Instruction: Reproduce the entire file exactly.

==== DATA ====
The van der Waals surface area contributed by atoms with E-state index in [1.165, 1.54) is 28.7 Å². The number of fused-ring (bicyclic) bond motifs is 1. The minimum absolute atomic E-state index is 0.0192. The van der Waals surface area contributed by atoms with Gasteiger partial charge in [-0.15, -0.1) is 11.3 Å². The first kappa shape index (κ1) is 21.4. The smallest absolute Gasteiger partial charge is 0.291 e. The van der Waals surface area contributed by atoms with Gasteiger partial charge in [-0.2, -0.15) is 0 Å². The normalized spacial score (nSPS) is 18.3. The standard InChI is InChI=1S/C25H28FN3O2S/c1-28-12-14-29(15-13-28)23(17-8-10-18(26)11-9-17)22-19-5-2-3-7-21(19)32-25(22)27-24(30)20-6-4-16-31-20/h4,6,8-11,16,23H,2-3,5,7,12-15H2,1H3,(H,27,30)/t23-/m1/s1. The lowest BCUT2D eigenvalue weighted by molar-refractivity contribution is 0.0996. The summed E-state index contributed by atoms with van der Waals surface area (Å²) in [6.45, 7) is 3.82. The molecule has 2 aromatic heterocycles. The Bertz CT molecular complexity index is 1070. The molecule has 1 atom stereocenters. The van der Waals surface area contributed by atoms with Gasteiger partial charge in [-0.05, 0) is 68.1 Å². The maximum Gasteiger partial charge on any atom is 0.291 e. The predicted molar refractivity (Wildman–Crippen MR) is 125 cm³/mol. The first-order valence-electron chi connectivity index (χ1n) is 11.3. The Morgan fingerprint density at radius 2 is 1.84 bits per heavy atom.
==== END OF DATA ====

The van der Waals surface area contributed by atoms with E-state index in [1.165, 1.54) is 28.7 Å². The number of fused-ring (bicyclic) bond motifs is 1. The minimum absolute atomic E-state index is 0.0192. The van der Waals surface area contributed by atoms with Gasteiger partial charge in [-0.15, -0.1) is 11.3 Å². The first kappa shape index (κ1) is 21.4. The smallest absolute Gasteiger partial charge is 0.291 e. The van der Waals surface area contributed by atoms with Gasteiger partial charge in [-0.2, -0.15) is 0 Å². The normalized spacial score (nSPS) is 18.3. The standard InChI is InChI=1S/C25H28FN3O2S/c1-28-12-14-29(15-13-28)23(17-8-10-18(26)11-9-17)22-19-5-2-3-7-21(19)32-25(22)27-24(30)20-6-4-16-31-20/h4,6,8-11,16,23H,2-3,5,7,12-15H2,1H3,(H,27,30)/t23-/m1/s1. The lowest BCUT2D eigenvalue weighted by molar-refractivity contribution is 0.0996. The summed E-state index contributed by atoms with van der Waals surface area (Å²) in [6.45, 7) is 3.82. The molecule has 2 aromatic heterocycles. The Bertz CT molecular complexity index is 1070. The molecule has 1 atom stereocenters. The van der Waals surface area contributed by atoms with Gasteiger partial charge in [-0.05, 0) is 68.1 Å². The maximum Gasteiger partial charge on any atom is 0.291 e. The predicted molar refractivity (Wildman–Crippen MR) is 125 cm³/mol. The first-order valence-electron chi connectivity index (χ1n) is 11.3. The Morgan fingerprint density at radius 2 is 1.84 bits per heavy atom.